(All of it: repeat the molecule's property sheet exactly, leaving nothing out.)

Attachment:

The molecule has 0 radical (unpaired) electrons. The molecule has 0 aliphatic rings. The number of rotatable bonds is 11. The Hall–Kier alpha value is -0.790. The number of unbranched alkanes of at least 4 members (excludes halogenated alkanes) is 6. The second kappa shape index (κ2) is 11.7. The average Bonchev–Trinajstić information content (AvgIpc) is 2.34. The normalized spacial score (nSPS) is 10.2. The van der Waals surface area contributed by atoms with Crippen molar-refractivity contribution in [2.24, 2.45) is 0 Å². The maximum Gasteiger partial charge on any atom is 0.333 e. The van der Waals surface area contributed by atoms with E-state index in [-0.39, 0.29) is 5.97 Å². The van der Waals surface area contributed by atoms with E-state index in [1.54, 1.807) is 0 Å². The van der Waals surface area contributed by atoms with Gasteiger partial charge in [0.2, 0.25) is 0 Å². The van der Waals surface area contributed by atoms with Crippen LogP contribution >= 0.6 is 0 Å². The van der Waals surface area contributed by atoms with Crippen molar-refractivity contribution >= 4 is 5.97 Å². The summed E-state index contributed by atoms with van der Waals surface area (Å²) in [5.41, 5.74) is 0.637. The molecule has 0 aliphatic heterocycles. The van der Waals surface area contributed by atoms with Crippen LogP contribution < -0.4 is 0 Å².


The molecule has 0 radical (unpaired) electrons. The molecule has 0 aliphatic rings. The number of rotatable bonds is 11. The Hall–Kier alpha value is -0.790. The number of unbranched alkanes of at least 4 members (excludes halogenated alkanes) is 6. The second kappa shape index (κ2) is 11.7. The average Bonchev–Trinajstić information content (AvgIpc) is 2.34. The normalized spacial score (nSPS) is 10.2. The van der Waals surface area contributed by atoms with Crippen molar-refractivity contribution in [2.24, 2.45) is 0 Å². The maximum Gasteiger partial charge on any atom is 0.333 e. The van der Waals surface area contributed by atoms with E-state index in [-0.39, 0.29) is 5.97 Å². The van der Waals surface area contributed by atoms with E-state index in [1.54, 1.807) is 0 Å². The van der Waals surface area contributed by atoms with Gasteiger partial charge in [0.2, 0.25) is 0 Å². The van der Waals surface area contributed by atoms with Crippen LogP contribution >= 0.6 is 0 Å². The van der Waals surface area contributed by atoms with Crippen molar-refractivity contribution >= 4 is 5.97 Å². The summed E-state index contributed by atoms with van der Waals surface area (Å²) in [5.41, 5.74) is 0.637. The molecule has 0 aliphatic heterocycles. The van der Waals surface area contributed by atoms with Crippen LogP contribution < -0.4 is 0 Å².